Caterham cleared to race, confirms Leal for Silverstone test

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The FIA stewards have cleared Kamui Kobayashi and Marcus Ericsson to take part in the British Grand Prix tomorrow despite neither driver posting a time within the required 107% limit.

In a rule brought back to F1 in 2011, drivers must lap within 107% of the time set by the fastest driver in Q1. It has only been used twice in the past four seasons, with HRT missing both the 2011 and 2012 Australian Grands Prix because of the rule.

In qualifying today, Kobayashi and Ericsson could only post a time that was around 109% of Rosberg’s, meaning that they failed to make the cut. However, this rule is only enforced when the drivers are too slow in the dry, and the wet session meant that the times were far from representative – as exemplified by Williams and Ferrari.

The stewards confirmed that the drivers had “set satisfactory times in practice at this event”, and both will be able to race on Sunday.

Caterham has also confirmed this evening that GP2 driver Julian Leal will take part in next week’s test session at the British Grand Prix alongside Rio Haryanto and Will Stevens.

“I am very excited about my first Formula 1 test and I would like to thank Caterham F1 Team and everyone who has helped make this opportunity possible,” the Colombian said. “I’m having a good weekend at Silverstone already and am now fifth in the GP2 Championship after a strong race on Saturday.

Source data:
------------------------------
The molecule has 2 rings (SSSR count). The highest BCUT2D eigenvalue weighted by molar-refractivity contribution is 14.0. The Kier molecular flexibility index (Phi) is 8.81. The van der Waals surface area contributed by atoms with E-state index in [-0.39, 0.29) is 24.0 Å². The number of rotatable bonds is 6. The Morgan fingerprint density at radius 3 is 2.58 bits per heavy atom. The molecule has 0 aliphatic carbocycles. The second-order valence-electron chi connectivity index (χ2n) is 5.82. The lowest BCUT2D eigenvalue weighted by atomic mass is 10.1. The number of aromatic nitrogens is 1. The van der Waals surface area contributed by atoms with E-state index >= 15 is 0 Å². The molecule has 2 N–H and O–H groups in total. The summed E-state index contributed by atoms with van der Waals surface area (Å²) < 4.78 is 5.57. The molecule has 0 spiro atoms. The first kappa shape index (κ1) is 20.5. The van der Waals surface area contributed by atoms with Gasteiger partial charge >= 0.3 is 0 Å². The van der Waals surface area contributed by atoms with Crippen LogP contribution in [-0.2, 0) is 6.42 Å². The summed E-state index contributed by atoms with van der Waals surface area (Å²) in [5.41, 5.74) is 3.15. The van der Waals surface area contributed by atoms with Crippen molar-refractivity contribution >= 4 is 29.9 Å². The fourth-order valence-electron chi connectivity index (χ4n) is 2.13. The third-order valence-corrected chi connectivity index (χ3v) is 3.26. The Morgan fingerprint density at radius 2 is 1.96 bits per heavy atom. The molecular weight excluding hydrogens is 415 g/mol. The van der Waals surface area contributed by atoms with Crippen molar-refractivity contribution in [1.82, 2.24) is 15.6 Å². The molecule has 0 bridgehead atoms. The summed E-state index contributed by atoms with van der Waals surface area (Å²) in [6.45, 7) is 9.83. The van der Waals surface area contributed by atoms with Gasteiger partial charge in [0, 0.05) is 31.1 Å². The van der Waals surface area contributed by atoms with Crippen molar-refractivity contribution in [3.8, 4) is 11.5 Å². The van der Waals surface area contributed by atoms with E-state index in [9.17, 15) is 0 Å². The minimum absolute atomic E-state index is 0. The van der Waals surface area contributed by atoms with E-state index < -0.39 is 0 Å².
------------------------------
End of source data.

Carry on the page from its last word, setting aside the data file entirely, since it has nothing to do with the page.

“As I’m racing on the same circuit this weekend as I’ll test on next week that’s obviously a benefit but there is clearly a big step up to F1 from GP2, particularly in terms of the infrastructure I will be working with on track.

“With that in mind my main goal is to learn as much as I possibly can and help the team work through the program they set – I know I will be given all the help and advice I need, now I just want to get started!”

Bob Fernley announced as president of McLaren IndyCar

Photo by Clive Mason/Getty Images
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Bob Fernley will bring his experience as former deputy team principal at Force India F1 to McLaren Racing’s IndyCar effort in 2019.

Fernley will report directly to McLaren Racing’s CEO Zak Brown.

“Heading back to the Brickyard will be a very special experience for me,” Fernley said at IndyCar.com. “I am proud to be leading this McLaren project and team. The 500 is a hell of a challenge and we have incredibly strong competitors to overcome if we’re to be successful. We will need to prepare well for the month of May and that work starts now.”

Fernley’s appointing come of the heels of last week’s announcement that McLaren will create a brand new team to compete in the 2019 Indy 500.

MORE: Fernando Alonso to return to Indy 500 in 2019

For now, Fernley’s responsibility is to create an entry that is capable of allowing two-time F1 champion Fernando Alonso to win the Indy 500 in just his second start. But speculation has been widespread that the entry will be a jumping off point for a much broader involvement in IndyCar.

In 2017, Alonso qualified on the middle of row two (fifth), led 27 laps and succumbed to mechanical failure. His effort was impressive enough to be name Rookie of the Year for the Indy 500.

“Bob is a fantastic operator and someone I respect greatly,” Brown said. “His experience and leadership will be essential for us on this project. He is particularly talented at putting effective teams together and extracting maximum performance with finite resources. The Indy 500 is no easy race and Bob’s is a key role, so I’m delighted he’s on board.”